The Making of DUB
Today’s most common user interfaces represent an incremental change from the GUI popularized by the Apple Macintosh in 1984. Over the last 30 years the dominant hardware has changed drastically while the user interface has barely moved: from one hand on a mouse to two fingers on a panel of glass.
I will illustrate how we are building on-body interfaces of the future that further engages our bodies by using muscle sensing for input and vibrotactile output, offering discrete and natural interaction on the go. I will also show how other interfaces we are designing take an even more radical approach, moving the interface off the human body altogether and onto drones that project into the space around them. Finally, I will introduce a new project where we envision buildings as hybrid physical-digital spaces that both sense and actuate to improve human wellbeing.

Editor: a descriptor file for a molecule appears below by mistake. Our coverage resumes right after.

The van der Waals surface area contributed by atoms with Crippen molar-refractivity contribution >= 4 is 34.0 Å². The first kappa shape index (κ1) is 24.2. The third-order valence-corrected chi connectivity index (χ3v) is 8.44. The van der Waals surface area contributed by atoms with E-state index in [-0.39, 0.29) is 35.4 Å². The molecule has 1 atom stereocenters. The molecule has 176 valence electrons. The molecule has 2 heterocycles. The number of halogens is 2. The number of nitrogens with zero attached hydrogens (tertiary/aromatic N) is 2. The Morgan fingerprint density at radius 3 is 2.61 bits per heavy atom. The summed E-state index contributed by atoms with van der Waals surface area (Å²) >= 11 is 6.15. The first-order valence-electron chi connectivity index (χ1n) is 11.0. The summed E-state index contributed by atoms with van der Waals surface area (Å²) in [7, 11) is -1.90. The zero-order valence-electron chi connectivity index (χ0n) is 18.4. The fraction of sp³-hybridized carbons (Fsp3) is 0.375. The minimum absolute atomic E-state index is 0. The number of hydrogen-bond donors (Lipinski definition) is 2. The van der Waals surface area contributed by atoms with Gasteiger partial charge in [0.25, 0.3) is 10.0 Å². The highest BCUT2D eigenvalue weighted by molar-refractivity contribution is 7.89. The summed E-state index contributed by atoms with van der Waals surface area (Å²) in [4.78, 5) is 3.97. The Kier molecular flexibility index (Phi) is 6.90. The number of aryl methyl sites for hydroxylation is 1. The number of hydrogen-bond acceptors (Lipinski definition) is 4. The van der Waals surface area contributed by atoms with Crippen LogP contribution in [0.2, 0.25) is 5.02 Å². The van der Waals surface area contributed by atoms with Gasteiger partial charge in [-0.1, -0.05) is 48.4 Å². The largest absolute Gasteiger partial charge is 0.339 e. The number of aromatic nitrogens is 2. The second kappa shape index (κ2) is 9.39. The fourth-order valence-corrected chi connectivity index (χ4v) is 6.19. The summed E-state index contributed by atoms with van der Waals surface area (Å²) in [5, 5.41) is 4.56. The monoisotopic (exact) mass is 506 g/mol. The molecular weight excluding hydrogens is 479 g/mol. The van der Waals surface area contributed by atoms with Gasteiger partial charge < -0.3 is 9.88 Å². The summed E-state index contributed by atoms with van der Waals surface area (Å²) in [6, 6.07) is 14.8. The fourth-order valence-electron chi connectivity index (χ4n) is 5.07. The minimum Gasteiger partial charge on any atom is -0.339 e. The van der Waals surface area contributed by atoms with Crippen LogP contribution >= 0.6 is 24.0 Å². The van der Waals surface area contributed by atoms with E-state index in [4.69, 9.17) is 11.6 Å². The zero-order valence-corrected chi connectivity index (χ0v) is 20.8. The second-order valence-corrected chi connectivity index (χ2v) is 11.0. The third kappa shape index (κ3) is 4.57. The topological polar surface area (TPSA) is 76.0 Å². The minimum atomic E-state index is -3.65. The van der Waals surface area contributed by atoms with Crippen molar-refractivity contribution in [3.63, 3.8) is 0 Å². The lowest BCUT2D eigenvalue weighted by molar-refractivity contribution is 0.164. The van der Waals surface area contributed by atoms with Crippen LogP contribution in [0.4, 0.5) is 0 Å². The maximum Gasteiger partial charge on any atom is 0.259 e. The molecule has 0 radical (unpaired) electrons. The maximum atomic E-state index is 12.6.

Once you are inside the Forestry Science building walk to the rear (south-east) of the building by passing through the large open study area and up the stairs to the 2nd level student (“treetop”) lounge area. Turn left, pass through the double doors, and room 2300 will be immediately to your right.